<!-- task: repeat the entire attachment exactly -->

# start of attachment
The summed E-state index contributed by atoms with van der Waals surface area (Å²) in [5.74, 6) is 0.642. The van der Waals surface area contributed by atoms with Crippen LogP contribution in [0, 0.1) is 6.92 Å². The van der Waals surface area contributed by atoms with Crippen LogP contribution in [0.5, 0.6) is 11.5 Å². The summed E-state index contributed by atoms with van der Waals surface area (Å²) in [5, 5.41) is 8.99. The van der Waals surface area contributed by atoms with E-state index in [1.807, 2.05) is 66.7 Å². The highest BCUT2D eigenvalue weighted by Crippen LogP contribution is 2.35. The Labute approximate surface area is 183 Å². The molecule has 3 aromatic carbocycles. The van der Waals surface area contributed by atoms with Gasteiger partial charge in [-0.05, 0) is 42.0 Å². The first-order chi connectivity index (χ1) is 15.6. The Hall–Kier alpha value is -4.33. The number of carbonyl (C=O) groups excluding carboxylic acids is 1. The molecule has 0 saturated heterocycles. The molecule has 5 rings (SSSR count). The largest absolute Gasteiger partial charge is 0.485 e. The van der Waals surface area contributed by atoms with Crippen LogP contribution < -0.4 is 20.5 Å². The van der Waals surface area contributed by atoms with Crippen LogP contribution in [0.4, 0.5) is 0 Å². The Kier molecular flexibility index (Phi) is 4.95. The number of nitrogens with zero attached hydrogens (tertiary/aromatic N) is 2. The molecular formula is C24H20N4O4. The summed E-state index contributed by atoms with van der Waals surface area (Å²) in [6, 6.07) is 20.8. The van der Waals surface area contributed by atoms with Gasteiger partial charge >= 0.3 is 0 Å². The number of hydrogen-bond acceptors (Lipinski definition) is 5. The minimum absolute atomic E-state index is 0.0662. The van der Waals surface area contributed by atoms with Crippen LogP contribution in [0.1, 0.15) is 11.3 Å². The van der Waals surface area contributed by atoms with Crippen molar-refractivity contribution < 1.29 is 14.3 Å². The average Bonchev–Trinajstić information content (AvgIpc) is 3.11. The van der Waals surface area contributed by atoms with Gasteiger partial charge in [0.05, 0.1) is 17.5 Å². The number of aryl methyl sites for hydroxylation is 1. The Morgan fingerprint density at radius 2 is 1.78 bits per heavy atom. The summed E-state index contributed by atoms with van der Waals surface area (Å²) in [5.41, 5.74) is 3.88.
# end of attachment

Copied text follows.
The summed E-state index contributed by atoms with van der Waals surface area (Å²) in [5.74, 6) is 0.642. The van der Waals surface area contributed by atoms with Crippen LogP contribution in [0, 0.1) is 6.92 Å². The van der Waals surface area contributed by atoms with Crippen LogP contribution in [0.5, 0.6) is 11.5 Å². The summed E-state index contributed by atoms with van der Waals surface area (Å²) in [5, 5.41) is 8.99. The van der Waals surface area contributed by atoms with E-state index in [1.807, 2.05) is 66.7 Å². The highest BCUT2D eigenvalue weighted by Crippen LogP contribution is 2.35. The Labute approximate surface area is 183 Å². The molecule has 3 aromatic carbocycles. The van der Waals surface area contributed by atoms with Gasteiger partial charge in [-0.05, 0) is 42.0 Å². The first-order chi connectivity index (χ1) is 15.6. The Hall–Kier alpha value is -4.33. The number of carbonyl (C=O) groups excluding carboxylic acids is 1. The molecule has 0 saturated heterocycles. The molecule has 5 rings (SSSR count). The largest absolute Gasteiger partial charge is 0.485 e. The van der Waals surface area contributed by atoms with Crippen LogP contribution < -0.4 is 20.5 Å². The van der Waals surface area contributed by atoms with Crippen LogP contribution in [0.4, 0.5) is 0 Å². The Kier molecular flexibility index (Phi) is 4.95. The number of nitrogens with zero attached hydrogens (tertiary/aromatic N) is 2. The molecular formula is C24H20N4O4. The summed E-state index contributed by atoms with van der Waals surface area (Å²) in [6, 6.07) is 20.8. The van der Waals surface area contributed by atoms with Gasteiger partial charge >= 0.3 is 0 Å². The number of hydrogen-bond acceptors (Lipinski definition) is 5. The minimum absolute atomic E-state index is 0.0662. The van der Waals surface area contributed by atoms with Crippen LogP contribution in [0.1, 0.15) is 11.3 Å². The van der Waals surface area contributed by atoms with Crippen molar-refractivity contribution < 1.29 is 14.3 Å². The average Bonchev–Trinajstić information content (AvgIpc) is 3.11. The van der Waals surface area contributed by atoms with Gasteiger partial charge in [0.05, 0.1) is 17.5 Å². The number of aryl methyl sites for hydroxylation is 1. The Morgan fingerprint density at radius 2 is 1.78 bits per heavy atom. The summed E-state index contributed by atoms with van der Waals surface area (Å²) in [5.41, 5.74) is 3.88.